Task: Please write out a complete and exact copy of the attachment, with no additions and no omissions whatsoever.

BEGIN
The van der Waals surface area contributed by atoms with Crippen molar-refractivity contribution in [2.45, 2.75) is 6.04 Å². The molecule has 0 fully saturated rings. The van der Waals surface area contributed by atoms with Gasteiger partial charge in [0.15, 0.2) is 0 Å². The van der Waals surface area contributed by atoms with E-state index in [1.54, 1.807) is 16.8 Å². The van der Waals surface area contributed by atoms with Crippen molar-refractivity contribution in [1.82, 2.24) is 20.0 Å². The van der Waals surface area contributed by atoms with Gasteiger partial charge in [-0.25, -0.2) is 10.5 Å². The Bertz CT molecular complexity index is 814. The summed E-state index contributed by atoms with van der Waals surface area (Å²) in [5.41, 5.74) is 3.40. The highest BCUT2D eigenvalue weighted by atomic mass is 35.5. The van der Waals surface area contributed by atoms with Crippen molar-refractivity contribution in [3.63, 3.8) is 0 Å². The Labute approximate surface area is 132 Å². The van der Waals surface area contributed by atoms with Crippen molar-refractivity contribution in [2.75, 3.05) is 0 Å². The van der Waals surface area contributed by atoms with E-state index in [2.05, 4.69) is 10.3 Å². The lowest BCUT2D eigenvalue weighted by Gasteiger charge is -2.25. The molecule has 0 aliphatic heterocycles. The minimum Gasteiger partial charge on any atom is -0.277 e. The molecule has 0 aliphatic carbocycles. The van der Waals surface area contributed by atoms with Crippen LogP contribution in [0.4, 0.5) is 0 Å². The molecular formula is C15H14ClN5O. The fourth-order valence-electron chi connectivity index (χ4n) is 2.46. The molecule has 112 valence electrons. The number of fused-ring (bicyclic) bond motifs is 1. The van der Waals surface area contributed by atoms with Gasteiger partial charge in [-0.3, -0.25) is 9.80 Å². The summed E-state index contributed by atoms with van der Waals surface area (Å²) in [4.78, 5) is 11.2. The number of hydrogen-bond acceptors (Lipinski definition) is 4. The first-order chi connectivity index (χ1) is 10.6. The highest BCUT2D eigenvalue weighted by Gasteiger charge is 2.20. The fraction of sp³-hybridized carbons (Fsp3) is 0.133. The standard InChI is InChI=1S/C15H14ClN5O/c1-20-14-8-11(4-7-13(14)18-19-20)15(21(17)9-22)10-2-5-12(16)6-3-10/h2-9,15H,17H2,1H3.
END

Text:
The van der Waals surface area contributed by atoms with Crippen molar-refractivity contribution in [2.45, 2.75) is 6.04 Å². The molecule has 0 fully saturated rings. The van der Waals surface area contributed by atoms with Gasteiger partial charge in [0.15, 0.2) is 0 Å². The van der Waals surface area contributed by atoms with E-state index in [1.54, 1.807) is 16.8 Å². The van der Waals surface area contributed by atoms with Crippen molar-refractivity contribution in [1.82, 2.24) is 20.0 Å². The van der Waals surface area contributed by atoms with Gasteiger partial charge in [-0.25, -0.2) is 10.5 Å². The Bertz CT molecular complexity index is 814. The summed E-state index contributed by atoms with van der Waals surface area (Å²) in [5.41, 5.74) is 3.40. The highest BCUT2D eigenvalue weighted by atomic mass is 35.5. The van der Waals surface area contributed by atoms with Crippen molar-refractivity contribution in [3.63, 3.8) is 0 Å². The Labute approximate surface area is 132 Å². The van der Waals surface area contributed by atoms with Crippen molar-refractivity contribution in [2.75, 3.05) is 0 Å². The van der Waals surface area contributed by atoms with E-state index in [2.05, 4.69) is 10.3 Å². The lowest BCUT2D eigenvalue weighted by Gasteiger charge is -2.25. The molecule has 0 aliphatic heterocycles. The minimum Gasteiger partial charge on any atom is -0.277 e. The molecule has 0 aliphatic carbocycles. The van der Waals surface area contributed by atoms with Crippen LogP contribution in [0.4, 0.5) is 0 Å². The molecular formula is C15H14ClN5O. The fourth-order valence-electron chi connectivity index (χ4n) is 2.46. The molecule has 112 valence electrons. The number of fused-ring (bicyclic) bond motifs is 1. The van der Waals surface area contributed by atoms with Gasteiger partial charge in [-0.3, -0.25) is 9.80 Å². The summed E-state index contributed by atoms with van der Waals surface area (Å²) in [4.78, 5) is 11.2. The number of hydrogen-bond acceptors (Lipinski definition) is 4. The first-order chi connectivity index (χ1) is 10.6. The highest BCUT2D eigenvalue weighted by Gasteiger charge is 2.20. The fraction of sp³-hybridized carbons (Fsp3) is 0.133. The standard InChI is InChI=1S/C15H14ClN5O/c1-20-14-8-11(4-7-13(14)18-19-20)15(21(17)9-22)10-2-5-12(16)6-3-10/h2-9,15H,17H2,1H3.